The older I get, the more I realize how much students are affected by the events that happen at lunch. It’s a crazy time of social experimenting. Kids are finding their niche in a circle of friends and trying so hard to hide the fact they’re all insecure to some degree.
As a teacher, I have the chance to step in and do something. I’m not suggesting all teachers should be friends with students, but we can create opportunities to help students survive one of the most volatile times of their life: middle school.
While teaching in Hong Kong, I took the opportunity to invite students to my classroom to watch movies during lunch. We would pick a movie, split it into 25 minute segments, and finish it in 1-2 weeks. The reason I began showing films was because I saw some students eating alone, and I invited them to hang out in a non-threatening environment. It was super successful, and lots of kids have told me how fun lunch became for them.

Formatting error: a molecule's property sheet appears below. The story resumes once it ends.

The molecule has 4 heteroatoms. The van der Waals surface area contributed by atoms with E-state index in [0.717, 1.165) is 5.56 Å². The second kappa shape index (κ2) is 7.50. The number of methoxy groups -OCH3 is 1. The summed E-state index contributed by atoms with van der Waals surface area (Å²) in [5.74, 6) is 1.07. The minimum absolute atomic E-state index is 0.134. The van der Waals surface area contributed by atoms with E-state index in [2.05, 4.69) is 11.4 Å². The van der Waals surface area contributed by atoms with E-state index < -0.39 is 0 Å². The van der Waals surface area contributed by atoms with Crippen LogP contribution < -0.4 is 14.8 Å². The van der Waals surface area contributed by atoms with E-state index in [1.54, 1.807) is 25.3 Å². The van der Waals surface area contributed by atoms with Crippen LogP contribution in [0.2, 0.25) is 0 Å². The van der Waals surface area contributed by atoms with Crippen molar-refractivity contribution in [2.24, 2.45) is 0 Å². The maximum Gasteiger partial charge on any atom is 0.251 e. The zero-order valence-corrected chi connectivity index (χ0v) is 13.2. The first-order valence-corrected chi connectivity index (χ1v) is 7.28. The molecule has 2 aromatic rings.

Unfortunately, this can’t happen at my current school. Lunch is too short, and the systems/structures we have in place are just too rigid to allow for this. However, that means I need to adapt and find new ways to help kids during lunch.
An opportunity slapped me in the face this week. On the way up to lunch, a student simply asked if they could have lunch with me in my classroom. On a whim I decided to put aside the million other things I could’ve done, and committed to talking and hanging out for 20 minutes.
Although short, I think it changed the way understand one another. We not only touched based on school stuff, but we also had a chance to share a little about our families. It was one of those moments that could have positive, rippling effects throughout the rest of the year.
Will I be able to turn my classroom into an engaging cinema for lunch-time-loners? Probably not. But I can do some one-on-one mentoring, and this is an encouraging thought.